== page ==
First Japanese Animated Movie ‘Momotaro’ Gets U.S. Release

Momotaro
Courtesy of Funimation

Funimation Entertainment has acquired North American rights to the restored edition of Mitsuyo Seo’s pioneering “Momotaro, Sacred Sailors” – the first feature-length animated film produced in Japan.

“Momotaro, Sacred Sailors” was a propaganda film produced in 1944 by Shochiku Co. Ltd. and released in 1945 during the final months of World War II. With support of Funimation and others, Shochiku had restored the 74-minute, black-and-white film prior to its premiere in the Cannes Classics program.

As part of its agreement with Shochiku, Funimation has secured exclusive rights to the theatrical, digital and home video distribution of the film in the U.S. and Canada.

“Mitsuyo Seo was a key figure in the development of Japan’s anime industry and were honored to have been part of the restoration of ‘Momotaro, Sacred Sailors’ – one of his most famous works,” said Gen Fukunaga, CEO and founder of Funimation. “This wonderful black and white film was created using almost 50,000 cels and offers superb animation, music and entertainment that is on par with any classic Disney film of the same era.”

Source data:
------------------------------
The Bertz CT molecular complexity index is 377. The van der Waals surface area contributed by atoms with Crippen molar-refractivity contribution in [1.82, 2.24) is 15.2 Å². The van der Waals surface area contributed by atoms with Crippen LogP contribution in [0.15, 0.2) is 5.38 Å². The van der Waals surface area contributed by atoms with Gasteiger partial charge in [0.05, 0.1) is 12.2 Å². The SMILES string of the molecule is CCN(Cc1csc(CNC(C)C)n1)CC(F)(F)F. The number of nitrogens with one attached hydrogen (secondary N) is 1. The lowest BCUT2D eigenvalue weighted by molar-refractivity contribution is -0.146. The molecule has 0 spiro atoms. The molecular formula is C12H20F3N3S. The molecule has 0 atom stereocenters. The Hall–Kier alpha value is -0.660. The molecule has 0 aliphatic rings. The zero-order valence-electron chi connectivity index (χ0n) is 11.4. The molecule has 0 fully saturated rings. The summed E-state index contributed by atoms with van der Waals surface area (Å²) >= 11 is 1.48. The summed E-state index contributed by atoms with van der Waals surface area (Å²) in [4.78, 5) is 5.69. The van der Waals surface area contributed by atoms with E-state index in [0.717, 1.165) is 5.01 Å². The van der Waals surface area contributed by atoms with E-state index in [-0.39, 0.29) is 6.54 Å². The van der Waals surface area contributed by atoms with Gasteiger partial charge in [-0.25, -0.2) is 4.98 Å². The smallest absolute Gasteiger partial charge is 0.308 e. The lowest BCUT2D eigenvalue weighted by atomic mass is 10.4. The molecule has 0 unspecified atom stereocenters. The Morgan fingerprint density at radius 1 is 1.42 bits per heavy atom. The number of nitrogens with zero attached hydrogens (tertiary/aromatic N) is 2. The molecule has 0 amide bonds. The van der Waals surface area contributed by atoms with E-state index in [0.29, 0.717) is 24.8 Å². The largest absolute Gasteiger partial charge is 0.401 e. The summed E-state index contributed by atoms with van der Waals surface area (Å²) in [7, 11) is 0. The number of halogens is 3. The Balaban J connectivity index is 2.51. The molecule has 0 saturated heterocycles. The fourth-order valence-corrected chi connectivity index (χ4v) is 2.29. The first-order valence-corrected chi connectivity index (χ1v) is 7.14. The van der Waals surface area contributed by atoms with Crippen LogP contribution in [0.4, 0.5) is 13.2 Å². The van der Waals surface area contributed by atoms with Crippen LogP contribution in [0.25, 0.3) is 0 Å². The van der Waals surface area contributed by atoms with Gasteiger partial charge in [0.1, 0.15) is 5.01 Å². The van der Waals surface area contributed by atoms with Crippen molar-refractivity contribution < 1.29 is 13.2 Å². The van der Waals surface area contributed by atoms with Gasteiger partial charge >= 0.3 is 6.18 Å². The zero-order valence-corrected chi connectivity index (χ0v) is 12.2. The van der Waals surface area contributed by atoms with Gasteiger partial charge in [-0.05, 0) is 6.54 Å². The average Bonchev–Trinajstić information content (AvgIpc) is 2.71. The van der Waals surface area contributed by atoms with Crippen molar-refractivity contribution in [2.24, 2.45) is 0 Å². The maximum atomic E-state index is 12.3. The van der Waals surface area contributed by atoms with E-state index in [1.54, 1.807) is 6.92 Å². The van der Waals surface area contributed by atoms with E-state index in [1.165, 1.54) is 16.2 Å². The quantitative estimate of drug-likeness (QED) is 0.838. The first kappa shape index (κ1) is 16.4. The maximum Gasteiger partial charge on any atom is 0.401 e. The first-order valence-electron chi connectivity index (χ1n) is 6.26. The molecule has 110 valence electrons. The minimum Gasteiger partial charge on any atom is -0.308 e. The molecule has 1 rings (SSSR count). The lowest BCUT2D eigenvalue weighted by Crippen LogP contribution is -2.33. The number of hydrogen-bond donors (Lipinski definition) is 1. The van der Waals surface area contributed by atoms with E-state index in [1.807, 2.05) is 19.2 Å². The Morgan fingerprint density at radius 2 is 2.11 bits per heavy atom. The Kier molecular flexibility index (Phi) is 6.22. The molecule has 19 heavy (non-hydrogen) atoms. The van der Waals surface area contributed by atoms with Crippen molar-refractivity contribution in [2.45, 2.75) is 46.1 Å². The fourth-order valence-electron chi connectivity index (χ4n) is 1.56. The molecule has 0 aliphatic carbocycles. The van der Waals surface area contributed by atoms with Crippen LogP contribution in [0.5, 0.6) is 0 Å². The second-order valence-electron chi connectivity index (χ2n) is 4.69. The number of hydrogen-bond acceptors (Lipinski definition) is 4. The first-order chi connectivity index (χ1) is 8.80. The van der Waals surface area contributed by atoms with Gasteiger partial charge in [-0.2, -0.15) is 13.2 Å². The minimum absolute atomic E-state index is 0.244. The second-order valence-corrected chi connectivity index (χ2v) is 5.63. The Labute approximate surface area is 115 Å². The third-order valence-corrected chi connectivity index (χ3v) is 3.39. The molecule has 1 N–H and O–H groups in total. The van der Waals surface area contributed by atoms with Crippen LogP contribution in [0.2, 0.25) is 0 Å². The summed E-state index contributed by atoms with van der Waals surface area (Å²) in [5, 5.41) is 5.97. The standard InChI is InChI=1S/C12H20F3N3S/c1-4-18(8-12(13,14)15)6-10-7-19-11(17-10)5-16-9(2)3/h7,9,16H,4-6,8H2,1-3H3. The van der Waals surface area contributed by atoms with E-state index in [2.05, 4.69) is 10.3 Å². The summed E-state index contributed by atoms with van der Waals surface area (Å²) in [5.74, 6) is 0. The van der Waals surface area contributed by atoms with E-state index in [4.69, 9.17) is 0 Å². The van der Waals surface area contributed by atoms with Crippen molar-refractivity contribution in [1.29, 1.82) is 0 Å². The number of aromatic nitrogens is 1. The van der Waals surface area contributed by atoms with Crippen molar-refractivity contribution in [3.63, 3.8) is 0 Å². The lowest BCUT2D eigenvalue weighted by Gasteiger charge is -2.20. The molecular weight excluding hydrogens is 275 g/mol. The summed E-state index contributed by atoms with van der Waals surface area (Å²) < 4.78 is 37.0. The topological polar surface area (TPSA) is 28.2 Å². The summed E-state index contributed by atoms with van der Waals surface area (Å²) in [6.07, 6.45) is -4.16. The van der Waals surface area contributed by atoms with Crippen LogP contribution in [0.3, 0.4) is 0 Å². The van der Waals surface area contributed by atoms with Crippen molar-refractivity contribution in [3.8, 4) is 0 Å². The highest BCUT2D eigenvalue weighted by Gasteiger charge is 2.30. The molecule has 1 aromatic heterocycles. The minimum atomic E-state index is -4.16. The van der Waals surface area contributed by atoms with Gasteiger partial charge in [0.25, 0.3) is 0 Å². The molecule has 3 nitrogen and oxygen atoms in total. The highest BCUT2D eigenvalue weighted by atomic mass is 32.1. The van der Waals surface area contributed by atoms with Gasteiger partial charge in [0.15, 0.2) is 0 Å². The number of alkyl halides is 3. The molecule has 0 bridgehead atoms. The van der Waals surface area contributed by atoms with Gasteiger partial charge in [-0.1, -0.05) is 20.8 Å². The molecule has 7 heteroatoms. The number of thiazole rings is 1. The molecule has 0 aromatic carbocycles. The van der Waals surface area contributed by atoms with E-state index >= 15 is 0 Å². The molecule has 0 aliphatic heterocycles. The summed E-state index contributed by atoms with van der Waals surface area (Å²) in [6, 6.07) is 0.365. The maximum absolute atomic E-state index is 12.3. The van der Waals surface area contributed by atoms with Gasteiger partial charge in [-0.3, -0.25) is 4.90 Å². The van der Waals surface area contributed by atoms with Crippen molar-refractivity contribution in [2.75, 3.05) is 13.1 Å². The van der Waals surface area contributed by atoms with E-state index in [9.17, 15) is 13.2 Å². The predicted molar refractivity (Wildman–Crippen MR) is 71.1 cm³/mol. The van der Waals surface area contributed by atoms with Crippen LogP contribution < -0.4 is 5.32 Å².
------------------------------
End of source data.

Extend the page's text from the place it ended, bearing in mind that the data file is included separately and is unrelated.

Seo based the film’s story on the Japanese fairy tale of a boy named Momotaro, who was born from a peach and defeats monsters with the help of his animal friends. In the movie, Momotaro and his friends are now Japanese naval paratroopers and the monsters represent the Allied Powers.

On the eve of a parachute mission during the war in the Pacific, a group of navy paratroopers — a monkey, a dog, a pheasant, and a bear — go home for a brief visit before heading off with their squadron to their base in the South Pacific. Led by boy warrior Momotaro, the paratroopers quickly overpower the horned, white devils, who then surrender to Momotaro unconditionally as peace returns to the South Pacific.

“Momotaro, Sacred Sailors” was backed by Japan’s Ministry of the Navy and produced with a crew of 70 that included Japanese animation pioneer Kenzo Masaoka as director of shadowgraph. Few saw the movie in theaters when it was released as most of Japan was fighting a war that would be lost months later.

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